Bodycam Video Of A Woman Handcuffed Naked In Failed Police Raid Is Released

Elijah C. Watson Elijah Watson serves as Okayplayer's News & Culture Editor. When…
Bodycam Video Of A Woman Handcuffed Naked In Failed Police Raid Is Released
Photo by Scott Olson/Getty Images

Anjanette Young, the woman at the center of the incident, had reportedly told police officers at least 43 times that they were in the wrong home.

Bodycam footage of Chicago police officers wrongly raiding a woman’s home has been released almost two years after the incident first occurred.

In a report from CBS 2 Chicago, the raid took place on Feb. 21, 2019, when a group of male police officers struck Anjanette Young’s door with a battering ram and entered her home with guns drawn.

“It was so traumatic to hear the thing that was hitting the door,” Young said. “And it happened so fast, I didn’t have time to put on clothes.”

‘There were big guns,” Young added. “Guns with lights and scopes on them. And they were yelling at me, you know, put your hands up, put your hands up.”

The footage shows Young being handcuffed with her hands behind her back as she stands naked, the social worker having just gotten home from a shift at a hospital she works at. The report goes on to note that although an officer wrapped a short coat around Young’s shoulders, it still left her front completely exposed. She remained naked while officers stood around in her home. Only 13 minutes into the raid was when a female officer walked Young into her room so she could get dressed, but she remained in handcuffs.

“It’s one of those moments where I felt I could have died that night,” she said. “Like if I would have made one wrong move, it felt like they would have shot me. I truly believe they would have shot me.”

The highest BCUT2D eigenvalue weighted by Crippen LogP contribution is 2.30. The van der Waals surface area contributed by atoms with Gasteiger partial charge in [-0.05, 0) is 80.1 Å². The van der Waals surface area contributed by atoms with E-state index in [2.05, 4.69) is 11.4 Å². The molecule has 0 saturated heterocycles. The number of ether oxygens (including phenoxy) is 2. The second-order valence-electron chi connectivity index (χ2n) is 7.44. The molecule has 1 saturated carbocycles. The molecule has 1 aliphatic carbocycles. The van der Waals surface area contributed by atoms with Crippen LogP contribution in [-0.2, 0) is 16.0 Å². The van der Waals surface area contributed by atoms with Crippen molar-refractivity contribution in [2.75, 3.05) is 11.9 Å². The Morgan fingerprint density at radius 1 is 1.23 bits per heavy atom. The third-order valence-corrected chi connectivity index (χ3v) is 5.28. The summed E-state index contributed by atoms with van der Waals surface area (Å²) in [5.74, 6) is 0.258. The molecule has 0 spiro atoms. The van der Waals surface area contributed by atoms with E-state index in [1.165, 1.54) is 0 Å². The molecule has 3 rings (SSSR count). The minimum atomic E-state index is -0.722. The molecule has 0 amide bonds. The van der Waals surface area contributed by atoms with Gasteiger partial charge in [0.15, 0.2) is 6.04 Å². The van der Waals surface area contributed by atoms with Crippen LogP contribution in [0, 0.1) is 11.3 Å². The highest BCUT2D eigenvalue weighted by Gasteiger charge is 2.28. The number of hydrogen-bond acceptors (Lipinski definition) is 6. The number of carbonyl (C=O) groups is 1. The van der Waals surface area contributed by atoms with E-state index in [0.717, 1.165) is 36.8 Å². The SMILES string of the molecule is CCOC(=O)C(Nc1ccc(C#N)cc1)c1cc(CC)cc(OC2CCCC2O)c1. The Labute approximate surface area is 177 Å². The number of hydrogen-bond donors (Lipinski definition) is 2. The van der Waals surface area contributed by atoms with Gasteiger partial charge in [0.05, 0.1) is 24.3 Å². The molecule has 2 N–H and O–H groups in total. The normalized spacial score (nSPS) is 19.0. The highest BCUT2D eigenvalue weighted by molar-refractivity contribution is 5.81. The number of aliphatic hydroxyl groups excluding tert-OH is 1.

According to the report, Young had told the officers at least 43 times that they were in the wrong home and believed they had bad information, which CBS 2 confirmed in an investigation. Per CBS 2:

Despite no evidence in the complaint that police made efforts to independently verify the informant’s tip, such as conducting any surveillance or additional checks as required by policy, the search warrant was approved by an assistant state’s attorney and a judge.

But CBS 2 quickly found, through police and court records, the informant gave police the wrong address. The 23-year-old suspect police were looking for actually lived in the unit next door to Young at the time of the raid and had no connection to her.

CBS 2 also found police could have easily tracked the suspect’s location and where he really lived because at the time of the raid, he was wearing an electronic monitoring device.

Last year, Young had filed a Freedom of Information Act (FOIA) request for the video to be released to the public, but the Chicago Police Department denied her requests. She recently got access to the footage after a court forced CPD to turn it over as part of her lawsuit against the department.

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